THE WEEKLY NEWSPAPER OF LOWER MANHATTAN — Volume 17 • Issue 47 | April 15 — 21, 2005

Wils’ abrupt removal does not benefit Downtown
On the one side there is Madelyn Wils, long-serving member of Community Board 1 and the board’s chairperson since 2000. On the other is C. Virginia Fields, Manhattan borough president who decided not to reappoint Wils to the board last week — abruptly removing one of Lower Manhattan’s highest profile leaders.

Under Cover

Police Blotter

Letters to the editor

The Penny Post
On the road in Jerusalem
By Andrei Codrescu
Jerusalem, city of stone. You’ve sure been hard on my bones, every one of which hurts. Everything hurts in God’s city, so my tiny suffering doesn’t add up to much. When you enter the narrowing pyramidal new building designed by Moshe Safdie at the Yad Vashem museum, you first see pretty girls smiling, families having picnics, vacationing groups waving at the cameras, children sitting around a Torah teacher in some provincial eastern European town, men going to work — and then you see them instantly vanishing, poof, as if they never were.

Downtown briefs

Downtown Express photo by Jefferson Siegel
Doing P.S. 234’s bidding
Bidders examined shoes and other merchandise in P.S. 234 Friday at a silent auction for the Tribeca school. “It raises massive amounts of money for our school, which is wonderful, so we can pay for things like music teachers and other programs in the school the Board of Ed. wouldn’t cover,” said Sandy Bridges, the principal.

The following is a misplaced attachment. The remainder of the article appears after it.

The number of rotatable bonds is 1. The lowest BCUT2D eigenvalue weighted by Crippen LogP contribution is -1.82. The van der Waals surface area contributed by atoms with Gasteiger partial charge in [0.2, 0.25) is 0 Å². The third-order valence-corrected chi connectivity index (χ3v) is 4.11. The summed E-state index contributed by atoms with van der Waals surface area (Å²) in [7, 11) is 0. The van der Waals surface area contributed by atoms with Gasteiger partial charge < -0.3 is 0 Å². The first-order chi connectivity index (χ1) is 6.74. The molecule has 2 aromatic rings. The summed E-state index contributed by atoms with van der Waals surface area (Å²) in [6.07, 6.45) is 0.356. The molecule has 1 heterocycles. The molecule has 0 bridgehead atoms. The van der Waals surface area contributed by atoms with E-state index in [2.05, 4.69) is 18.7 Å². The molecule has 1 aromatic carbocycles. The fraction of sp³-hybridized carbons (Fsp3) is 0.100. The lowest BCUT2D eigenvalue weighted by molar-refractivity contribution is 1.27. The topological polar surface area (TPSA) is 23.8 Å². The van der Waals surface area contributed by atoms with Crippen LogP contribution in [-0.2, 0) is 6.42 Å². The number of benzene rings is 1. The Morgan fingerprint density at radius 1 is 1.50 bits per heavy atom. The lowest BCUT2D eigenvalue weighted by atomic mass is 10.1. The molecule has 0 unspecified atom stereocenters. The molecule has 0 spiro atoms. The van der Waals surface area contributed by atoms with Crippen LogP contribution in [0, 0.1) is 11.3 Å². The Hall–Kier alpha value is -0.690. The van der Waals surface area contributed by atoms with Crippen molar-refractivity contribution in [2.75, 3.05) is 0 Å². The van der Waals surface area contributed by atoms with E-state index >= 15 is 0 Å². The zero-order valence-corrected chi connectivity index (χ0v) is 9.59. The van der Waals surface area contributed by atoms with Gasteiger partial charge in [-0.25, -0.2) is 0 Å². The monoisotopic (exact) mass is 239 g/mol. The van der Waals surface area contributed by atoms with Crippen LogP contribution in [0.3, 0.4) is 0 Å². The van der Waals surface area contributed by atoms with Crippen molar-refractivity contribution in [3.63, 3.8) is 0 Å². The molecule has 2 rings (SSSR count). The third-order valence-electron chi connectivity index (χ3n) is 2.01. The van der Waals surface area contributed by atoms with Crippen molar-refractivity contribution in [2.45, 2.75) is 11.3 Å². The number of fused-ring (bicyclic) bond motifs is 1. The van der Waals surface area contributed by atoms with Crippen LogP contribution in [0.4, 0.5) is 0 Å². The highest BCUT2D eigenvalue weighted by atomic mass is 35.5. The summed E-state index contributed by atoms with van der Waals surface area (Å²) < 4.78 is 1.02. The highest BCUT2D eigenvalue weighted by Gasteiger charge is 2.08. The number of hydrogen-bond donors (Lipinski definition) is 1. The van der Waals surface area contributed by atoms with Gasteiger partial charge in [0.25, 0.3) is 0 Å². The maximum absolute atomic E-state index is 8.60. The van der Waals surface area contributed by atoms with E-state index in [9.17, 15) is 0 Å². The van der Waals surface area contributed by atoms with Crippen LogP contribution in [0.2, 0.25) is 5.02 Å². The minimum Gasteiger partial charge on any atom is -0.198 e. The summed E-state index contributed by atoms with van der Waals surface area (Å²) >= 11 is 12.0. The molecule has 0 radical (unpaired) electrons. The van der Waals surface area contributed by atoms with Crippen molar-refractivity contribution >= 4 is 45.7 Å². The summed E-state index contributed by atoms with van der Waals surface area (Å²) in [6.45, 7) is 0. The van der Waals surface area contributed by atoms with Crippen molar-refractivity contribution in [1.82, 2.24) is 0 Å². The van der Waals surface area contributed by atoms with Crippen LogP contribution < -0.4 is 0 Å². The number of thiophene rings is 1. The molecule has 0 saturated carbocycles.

Albany budget makes Chinatown Empire Zone probable

‘Law and Order: L.E.S.’

Settlement house honors Corky Lee

Bank, but not old-school graffiti, is made landmark

Ex- Hizzoners’ endorse


Downtown Express photo by Josh Argyle
Monster mash
Visitors to Buckle My Shoe nursery school pretended to be monsters during a music session at the school’s open house Downtown last weekend.

P.S. 89 students’ talent shines on Friday night
By Jefferson Siegel
Audience members yelled out greetings to performers. People left their seats to wander in front of the stage. No, this wasn’t a rock concert or East Village music slam. But last Friday night, it looked like the best show in town.

Youth Activities


Lots of hits and even more fun on Opening Day
The Downtown Little League opened the season Saturday with their annual, revelry-filled march from City Hall to the Battery Park City ballfields. T-Ballers got started a little earlier and were playing on the fields to the sounds of the TriBattery Pops, a local band.

The Listings